Gerald Levey & Mark Newman
Both New Jersey firefighters, they first met at 32
For years friends kept spotting them in places they had never been. When Newman was a kid, a relative accused him of playing truant in New York City. Levey was once affectionately greeted by one of Newman’s cousins, who insisted upon calling him Mark. But no one was more confused than their firefighter pals in New Jersey, where both men were lieutenants at different stations 65 miles apart. Finally, in 1985, colleagues of Newman’s met Levey at a firefighters convention and, struck by their similarities, arranged for the two men to meet. “I thought, ‘What’s my bald head doing on his shoulders?’ ” recalls Newman. The pair, now 49, discovered shared passions for beer, John Wayne movies, professional wrestling and the Three Stooges. Both knew they were adopted, but while Levey’s parents had kept his twin a secret, Newman’s mother and father hadn’t known. They were stunned when he and Levey turned up at their home on the same day. “I was hoping I’d win the lottery,” says Newman. “But he’ll do for now.”
Tamara Rabi & Adriana Scott
After constantly mistaking one for the other, friends put two and two together and arranged a reunion
Within weeks of showing up for her freshman year at Long Island’s Hofstra University nearly three years ago, strange things started happening to Tamara Rabi. Strangers would smile and wave at her, then walk away peeved when she told them she didn’t know them. “They must have thought I was crazy,” says Rabi, 20. “Sometimes they’d ask me, ‘Do you have a twin sister?’ And I’d say, ‘No.’ ”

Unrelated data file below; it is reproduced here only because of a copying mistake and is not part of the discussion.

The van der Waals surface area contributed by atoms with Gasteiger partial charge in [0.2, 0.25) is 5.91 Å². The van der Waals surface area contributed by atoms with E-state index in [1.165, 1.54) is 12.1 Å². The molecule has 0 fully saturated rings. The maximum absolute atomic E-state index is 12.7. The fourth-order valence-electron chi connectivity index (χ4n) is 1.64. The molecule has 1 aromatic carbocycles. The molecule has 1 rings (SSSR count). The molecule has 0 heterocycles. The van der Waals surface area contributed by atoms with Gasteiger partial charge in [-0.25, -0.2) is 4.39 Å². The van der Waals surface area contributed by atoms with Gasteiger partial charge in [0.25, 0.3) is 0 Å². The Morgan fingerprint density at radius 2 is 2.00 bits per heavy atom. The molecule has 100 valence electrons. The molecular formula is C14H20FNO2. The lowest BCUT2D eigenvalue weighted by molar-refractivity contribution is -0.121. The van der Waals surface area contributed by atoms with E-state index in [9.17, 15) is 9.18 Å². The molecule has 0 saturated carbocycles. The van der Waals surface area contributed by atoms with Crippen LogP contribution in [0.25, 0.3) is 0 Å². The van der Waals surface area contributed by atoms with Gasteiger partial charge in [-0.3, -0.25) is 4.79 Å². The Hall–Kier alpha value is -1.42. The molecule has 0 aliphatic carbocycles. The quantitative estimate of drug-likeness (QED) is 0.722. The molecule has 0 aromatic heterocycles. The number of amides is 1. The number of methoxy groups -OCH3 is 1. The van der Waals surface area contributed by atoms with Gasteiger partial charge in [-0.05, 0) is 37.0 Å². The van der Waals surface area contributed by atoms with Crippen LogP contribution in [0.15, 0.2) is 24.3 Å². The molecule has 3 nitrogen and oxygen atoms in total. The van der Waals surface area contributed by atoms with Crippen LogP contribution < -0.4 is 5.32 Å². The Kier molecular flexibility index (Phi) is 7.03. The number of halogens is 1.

Just down the road at Adelphi University, Adriana Scott kept hearing similar questions about her dead ringer at Hofstra. Nudged by friends, the young women got in touch by e-mail and discovered they both had been born in Guadalajara, Mexico, and adopted. Then Adriana’s mother, Diana Scott, dropped a bombshell: When she and her late husband Peter, a vice president at Dahill-Mayflower Moving Company, adopted her, they knew she had a twin who at the time was unavailable for adoption. Adriana’s discovery “was a moment I’d dreaded for 20 years,” says Diana, 60, a receptionist. While the Scotts raised Adriana as a Catholic in the Long Island suburbs, Tamara’s adoptive parents, Yitzhak and Judy Rabi, who didn’t know she was a twin, brought her up as a Jew in Manhattan. “My family was very cautious,” says Tamara, who learned about Adriana shortly after Yitzhak had died of cancer at age 58. “Even after they saw her photo, they had doubts. I was like, ‘C’mon, guys, the picture looks exactly like me!’ ” Late last year the girls agreed to meet on neutral ground—at a local McDonald’s—and discovered that practically the only noticeable difference between them was a small birthmark above Tamara’s right eyebrow. “Her voice was what got me,” says Adriana. “I just sat there in shock.” Even their mothers had trouble telling them apart.